GREEN ARROW (DC) (2009)
Real Name: Oliver Queen
First Appearance: More Fun Comics #73 (November, 1941)
Group Affiliation: Justice League, Black Lantern Corps
Gaming Credentials: Justice League: Task Force (1995); Justice League Heroes (2006); Batman: Brave and the Bold (TBA/2010); DC Universe Online (TBR/2010)
Infinite Wars Ranking: #25
A few weeks ago, the HOTW featured Golden Age Green Lantern in response to a brief cameo in the JSA movie-length special, Justice for All. Let's face it, though. If you want green jeans in a feature role, you can look no further than the DCU's most proficient archer in arms, Green Arrow.
GA found his way into the HOTW proceedings last year, and if you missed out on that laboured entry, you might like to go back and acquaint yourself with it. For those not so inclined, allow me to reassure you that the goateed adult Green Arrow of the DC comics isn't nearly as much of a punk as the guy in Smallville. He's a bowman whose skills and character have gone far beyond the Robin Hood tinged exploits of a poor man's Batman, creating a legacy within the DCU that includes long running membership with the JLA, a partnership with Black Canary in all senses of the word, and a string of allies and partners who've trained beneath him.
It's those people closest to Green Arrow who've suffered the most in the comics, however, which is what has brought the emerald archer to my attentions for this week's feature.
Printed concurrent to DC's epic Blackest Night event, but taking place before (and after); Justice League: Cry for Justice has been an exercise in infamy.
Writer James Robinson -- better known for his work on Starman -- turned in what was admittedly one of the worst comics I read in 2009.
Unfortunately, I didn't get a chance to review more than the first issue [elsewhere], but I'm sure you can find plenty of other sensible reviews that adequately describe just how awful this mini-series was, and how mentally challenged it's depictions of justice and the Justice League were.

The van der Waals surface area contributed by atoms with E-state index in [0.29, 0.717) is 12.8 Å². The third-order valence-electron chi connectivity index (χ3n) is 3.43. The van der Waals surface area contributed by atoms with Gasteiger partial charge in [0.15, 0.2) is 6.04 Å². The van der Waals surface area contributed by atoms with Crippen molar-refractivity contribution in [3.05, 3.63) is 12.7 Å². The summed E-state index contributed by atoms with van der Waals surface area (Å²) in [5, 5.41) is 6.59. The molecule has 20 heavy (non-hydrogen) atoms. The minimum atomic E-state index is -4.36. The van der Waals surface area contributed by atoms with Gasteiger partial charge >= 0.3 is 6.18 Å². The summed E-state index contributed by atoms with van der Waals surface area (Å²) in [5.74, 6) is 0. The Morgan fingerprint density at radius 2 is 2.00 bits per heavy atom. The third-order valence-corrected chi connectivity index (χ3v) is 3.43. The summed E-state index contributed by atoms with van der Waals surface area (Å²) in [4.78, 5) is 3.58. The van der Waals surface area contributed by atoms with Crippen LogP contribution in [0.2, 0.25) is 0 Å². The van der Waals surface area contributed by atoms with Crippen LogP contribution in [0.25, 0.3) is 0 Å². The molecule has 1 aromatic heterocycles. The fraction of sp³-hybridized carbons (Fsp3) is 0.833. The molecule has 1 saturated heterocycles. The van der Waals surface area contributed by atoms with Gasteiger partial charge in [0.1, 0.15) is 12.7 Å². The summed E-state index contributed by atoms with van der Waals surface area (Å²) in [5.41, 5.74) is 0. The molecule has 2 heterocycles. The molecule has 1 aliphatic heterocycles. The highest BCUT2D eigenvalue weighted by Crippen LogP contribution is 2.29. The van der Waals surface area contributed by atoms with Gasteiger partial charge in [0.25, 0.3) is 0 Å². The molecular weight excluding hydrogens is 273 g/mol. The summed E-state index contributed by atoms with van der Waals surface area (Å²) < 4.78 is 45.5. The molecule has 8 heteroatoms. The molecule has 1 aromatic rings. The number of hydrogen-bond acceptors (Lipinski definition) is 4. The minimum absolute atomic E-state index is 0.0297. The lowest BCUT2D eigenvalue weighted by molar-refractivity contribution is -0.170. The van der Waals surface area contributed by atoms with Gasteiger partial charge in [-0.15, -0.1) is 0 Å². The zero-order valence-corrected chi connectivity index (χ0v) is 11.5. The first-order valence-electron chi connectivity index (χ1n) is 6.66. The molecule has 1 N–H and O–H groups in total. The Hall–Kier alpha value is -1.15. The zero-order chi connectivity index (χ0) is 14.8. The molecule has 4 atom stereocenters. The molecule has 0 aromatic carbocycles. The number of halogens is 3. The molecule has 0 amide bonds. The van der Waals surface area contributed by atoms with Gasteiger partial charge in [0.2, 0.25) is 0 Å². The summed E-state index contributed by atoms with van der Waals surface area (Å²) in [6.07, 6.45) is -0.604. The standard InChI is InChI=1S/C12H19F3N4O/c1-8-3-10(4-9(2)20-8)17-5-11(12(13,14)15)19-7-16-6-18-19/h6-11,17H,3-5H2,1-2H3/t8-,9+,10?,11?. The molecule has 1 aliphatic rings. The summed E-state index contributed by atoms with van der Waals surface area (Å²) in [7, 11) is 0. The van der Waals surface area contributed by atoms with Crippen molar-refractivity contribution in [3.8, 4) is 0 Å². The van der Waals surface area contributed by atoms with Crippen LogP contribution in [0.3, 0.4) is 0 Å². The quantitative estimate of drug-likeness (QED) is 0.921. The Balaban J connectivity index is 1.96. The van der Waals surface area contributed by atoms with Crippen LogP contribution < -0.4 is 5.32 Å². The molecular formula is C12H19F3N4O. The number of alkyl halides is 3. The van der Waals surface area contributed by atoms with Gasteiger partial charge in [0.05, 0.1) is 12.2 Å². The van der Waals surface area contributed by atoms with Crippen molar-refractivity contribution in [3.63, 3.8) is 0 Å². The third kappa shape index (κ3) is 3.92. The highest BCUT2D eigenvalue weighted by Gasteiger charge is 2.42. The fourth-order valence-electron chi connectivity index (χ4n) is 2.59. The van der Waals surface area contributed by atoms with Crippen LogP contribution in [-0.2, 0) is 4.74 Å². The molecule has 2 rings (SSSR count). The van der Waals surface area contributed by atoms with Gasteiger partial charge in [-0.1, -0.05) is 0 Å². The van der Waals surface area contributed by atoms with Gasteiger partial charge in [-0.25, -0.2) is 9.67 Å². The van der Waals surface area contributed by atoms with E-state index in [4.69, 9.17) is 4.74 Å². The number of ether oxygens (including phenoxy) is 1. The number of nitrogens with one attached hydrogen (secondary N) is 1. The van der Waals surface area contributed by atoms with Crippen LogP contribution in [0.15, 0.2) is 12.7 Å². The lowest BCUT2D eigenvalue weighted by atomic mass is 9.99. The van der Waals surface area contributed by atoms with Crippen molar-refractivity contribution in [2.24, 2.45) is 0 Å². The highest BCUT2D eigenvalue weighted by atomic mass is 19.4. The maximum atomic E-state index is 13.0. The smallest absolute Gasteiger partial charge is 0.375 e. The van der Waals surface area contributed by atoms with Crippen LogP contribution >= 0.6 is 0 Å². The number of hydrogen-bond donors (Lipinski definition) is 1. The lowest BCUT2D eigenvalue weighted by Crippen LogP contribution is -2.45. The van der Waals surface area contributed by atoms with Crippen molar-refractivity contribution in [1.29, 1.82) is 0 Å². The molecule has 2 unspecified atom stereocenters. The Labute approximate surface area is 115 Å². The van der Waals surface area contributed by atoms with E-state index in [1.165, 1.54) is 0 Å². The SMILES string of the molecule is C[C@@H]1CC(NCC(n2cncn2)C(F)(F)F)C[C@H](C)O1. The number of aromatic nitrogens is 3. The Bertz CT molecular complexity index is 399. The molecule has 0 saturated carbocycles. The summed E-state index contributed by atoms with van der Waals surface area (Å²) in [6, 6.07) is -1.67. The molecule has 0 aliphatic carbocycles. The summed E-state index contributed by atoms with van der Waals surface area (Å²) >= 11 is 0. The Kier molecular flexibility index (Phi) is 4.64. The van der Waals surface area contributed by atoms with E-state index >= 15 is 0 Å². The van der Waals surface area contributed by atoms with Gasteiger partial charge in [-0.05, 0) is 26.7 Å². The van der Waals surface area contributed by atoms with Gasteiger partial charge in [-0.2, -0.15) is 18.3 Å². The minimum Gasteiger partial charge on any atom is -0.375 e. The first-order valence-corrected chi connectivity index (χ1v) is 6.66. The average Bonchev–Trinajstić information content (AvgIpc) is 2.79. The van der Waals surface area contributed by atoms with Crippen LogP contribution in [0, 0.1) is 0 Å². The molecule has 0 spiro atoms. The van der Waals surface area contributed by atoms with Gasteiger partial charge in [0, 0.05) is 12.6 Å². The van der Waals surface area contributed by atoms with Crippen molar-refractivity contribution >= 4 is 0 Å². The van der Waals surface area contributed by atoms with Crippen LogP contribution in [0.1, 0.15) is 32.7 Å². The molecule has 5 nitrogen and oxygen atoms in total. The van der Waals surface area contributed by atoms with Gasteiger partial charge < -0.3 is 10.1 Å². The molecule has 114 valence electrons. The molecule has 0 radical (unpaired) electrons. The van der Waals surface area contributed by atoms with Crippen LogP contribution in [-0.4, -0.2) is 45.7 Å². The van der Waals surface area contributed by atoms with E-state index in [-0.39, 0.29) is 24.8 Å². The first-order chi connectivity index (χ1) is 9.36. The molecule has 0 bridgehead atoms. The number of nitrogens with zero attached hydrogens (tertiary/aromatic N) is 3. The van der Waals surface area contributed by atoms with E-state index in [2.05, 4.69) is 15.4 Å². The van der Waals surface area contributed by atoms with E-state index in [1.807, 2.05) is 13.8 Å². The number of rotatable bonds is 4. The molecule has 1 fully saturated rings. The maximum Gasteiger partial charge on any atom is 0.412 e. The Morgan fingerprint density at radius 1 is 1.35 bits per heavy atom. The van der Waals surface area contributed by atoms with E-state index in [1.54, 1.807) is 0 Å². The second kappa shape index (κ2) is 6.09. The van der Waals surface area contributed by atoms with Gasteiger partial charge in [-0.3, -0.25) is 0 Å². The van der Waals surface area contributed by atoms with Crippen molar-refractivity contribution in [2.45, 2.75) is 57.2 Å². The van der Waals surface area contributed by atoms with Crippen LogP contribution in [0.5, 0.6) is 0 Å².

Over the course of six issues, the story meandered through different events, spotlighting different characters, but in the end, despite all the attention heaped upon Mikaal and Congorilla, the heaviest consequences of the final issue were reserved for Green Arrow and co. In brief; it all came down to the destruction of Green Arrow's iconic home, Star City, and the death of it's residents by the will of JLA uber-villain, Prometheus. Which itself was preceeded (in issue #5) by the dismemberment of GA's bow-slinging son, Red Arrow (aka; Arsenal), who will no doubt miss the arm Prometheus removed whilst disguised as Captain Marvel.
If all of this sounds slightly ridiculous to you, don't worry. It is!
The pay-off of the entire series, which was originally conceived as the opening arc to a new JLA on-going series, is Green Arrow's choice to seek the ultimate "justice" -- by putting an arrow through the skull of the unbeatable villain. Something that occurs, canonically, after GA spends some time as a Black Lantern in other series, but doesn't seem especially influenced by that.
The wanton destruction of a home city was part of a 1994 shake-up of the Green Lantern franchise, which resulted in a contrived fall from grace for the most famous Green Lantern, Hal Jordan. That decision, which led to his villainous turn as Parallax, was finally rescinded with the 2005 mini-series, Green Lantern: Rebirth, which effectively acknowledged the stunt as a long-running bad idea. One has to wonder if Green Arrow's predicament, which kicks off a promised big year for the character with a bang, won't lead to the same regrettable and avoidable conclusion.
Green Arrow's exploits continue in next week's Justice League: Rise and Fall special, before unfolding into mini-series detailing The Rise of Arsenal and The Fall of Green Arrow. It will be here that the success of the Cry For Justice story may really be determined, assuming anyone can forgive what was otherwise an incredibly poorly executed seven issue arc. For more info, be sure to check out DCcomics.com!
Originally posted: http://www.1up.com/do/blogEntry?bId=9022700